On a perusal of the judgment of the Rent Controller I find that this is exactly what he has done. It may be that the materials produced before the Rent Controller were not quite adequate or sufficient for the purpose of finding what rent was reasonably payable on the date mentioned above but the Rent Controller made the best use of the materials which the parties produced before him, and I cannot say that his decision is in any way arbitrary or illegal. In this view of the matter I am of opinion that the standard rent in Case No. 1576 (C)/50 has been determined by application of correct principles of law. That being the case, there is no ground for interference, so far as C. Revision Case No. 1702 of 1952 is concerned.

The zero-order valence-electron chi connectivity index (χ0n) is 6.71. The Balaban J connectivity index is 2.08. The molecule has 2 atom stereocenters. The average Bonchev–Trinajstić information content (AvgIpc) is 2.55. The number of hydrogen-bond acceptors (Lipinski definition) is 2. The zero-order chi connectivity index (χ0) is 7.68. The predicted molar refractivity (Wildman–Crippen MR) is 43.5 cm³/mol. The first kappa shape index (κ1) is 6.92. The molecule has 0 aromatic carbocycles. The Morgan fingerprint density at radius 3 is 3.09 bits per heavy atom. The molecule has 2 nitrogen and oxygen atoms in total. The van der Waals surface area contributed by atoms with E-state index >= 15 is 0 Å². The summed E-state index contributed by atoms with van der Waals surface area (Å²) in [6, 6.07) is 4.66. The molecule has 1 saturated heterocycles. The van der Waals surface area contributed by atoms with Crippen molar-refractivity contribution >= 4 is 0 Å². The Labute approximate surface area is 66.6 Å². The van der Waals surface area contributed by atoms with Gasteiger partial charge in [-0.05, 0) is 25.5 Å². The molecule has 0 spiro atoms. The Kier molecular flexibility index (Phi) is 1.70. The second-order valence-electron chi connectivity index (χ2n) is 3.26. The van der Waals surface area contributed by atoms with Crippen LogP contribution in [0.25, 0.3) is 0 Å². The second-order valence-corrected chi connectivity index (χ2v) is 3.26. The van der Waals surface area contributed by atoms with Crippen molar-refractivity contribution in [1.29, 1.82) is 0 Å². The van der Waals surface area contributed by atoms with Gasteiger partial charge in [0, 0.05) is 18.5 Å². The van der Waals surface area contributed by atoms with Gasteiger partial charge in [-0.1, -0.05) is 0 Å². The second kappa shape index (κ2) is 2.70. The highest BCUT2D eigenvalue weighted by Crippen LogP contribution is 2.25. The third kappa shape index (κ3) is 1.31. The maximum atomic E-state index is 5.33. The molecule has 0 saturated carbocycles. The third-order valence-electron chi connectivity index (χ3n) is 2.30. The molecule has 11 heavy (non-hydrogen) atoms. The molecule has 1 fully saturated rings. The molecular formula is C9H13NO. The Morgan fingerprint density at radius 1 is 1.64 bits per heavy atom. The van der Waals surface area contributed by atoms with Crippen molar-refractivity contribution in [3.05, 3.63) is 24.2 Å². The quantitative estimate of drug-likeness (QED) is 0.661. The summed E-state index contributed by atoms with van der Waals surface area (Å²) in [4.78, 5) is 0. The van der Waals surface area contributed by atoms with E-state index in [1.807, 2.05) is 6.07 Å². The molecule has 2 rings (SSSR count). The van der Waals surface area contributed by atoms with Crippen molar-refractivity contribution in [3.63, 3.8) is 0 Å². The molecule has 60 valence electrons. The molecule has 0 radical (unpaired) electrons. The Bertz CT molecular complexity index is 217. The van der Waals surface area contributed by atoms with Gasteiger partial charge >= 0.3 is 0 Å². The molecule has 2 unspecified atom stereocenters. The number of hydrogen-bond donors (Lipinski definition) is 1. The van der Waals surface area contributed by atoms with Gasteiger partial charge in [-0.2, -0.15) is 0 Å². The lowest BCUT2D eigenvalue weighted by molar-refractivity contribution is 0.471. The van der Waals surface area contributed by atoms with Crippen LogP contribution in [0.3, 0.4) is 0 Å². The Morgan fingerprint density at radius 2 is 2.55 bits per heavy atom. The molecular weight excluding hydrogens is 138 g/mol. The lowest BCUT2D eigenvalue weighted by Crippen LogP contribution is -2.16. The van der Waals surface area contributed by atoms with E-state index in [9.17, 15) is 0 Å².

3. Rent Control Case No. 1577 (C/50 out of which C. Rev. 1701/52 has arisen however stands on a different footing. It was the case of the landlord before the Rent Controller that this room which is admittedly used for residential purposes was let out to one Gobinda Chandra Chatterjee on 1-12-41 at a rent of Rs. 12/- per month. It appears that in support of this contention the landlord produced a collection book before the Rent Controller and one Monoranjan Chatterjee, son of Gobinda Chandra Chatterjee, also produced the counter-foil of a receipt for showing that his father paid rent at Rs. 12/- per month for this room. These documents were rejected by the Rent Controller as he was unable to place any reliance upon them. The reasonings given, for rejection of the documents do not appear to be sound.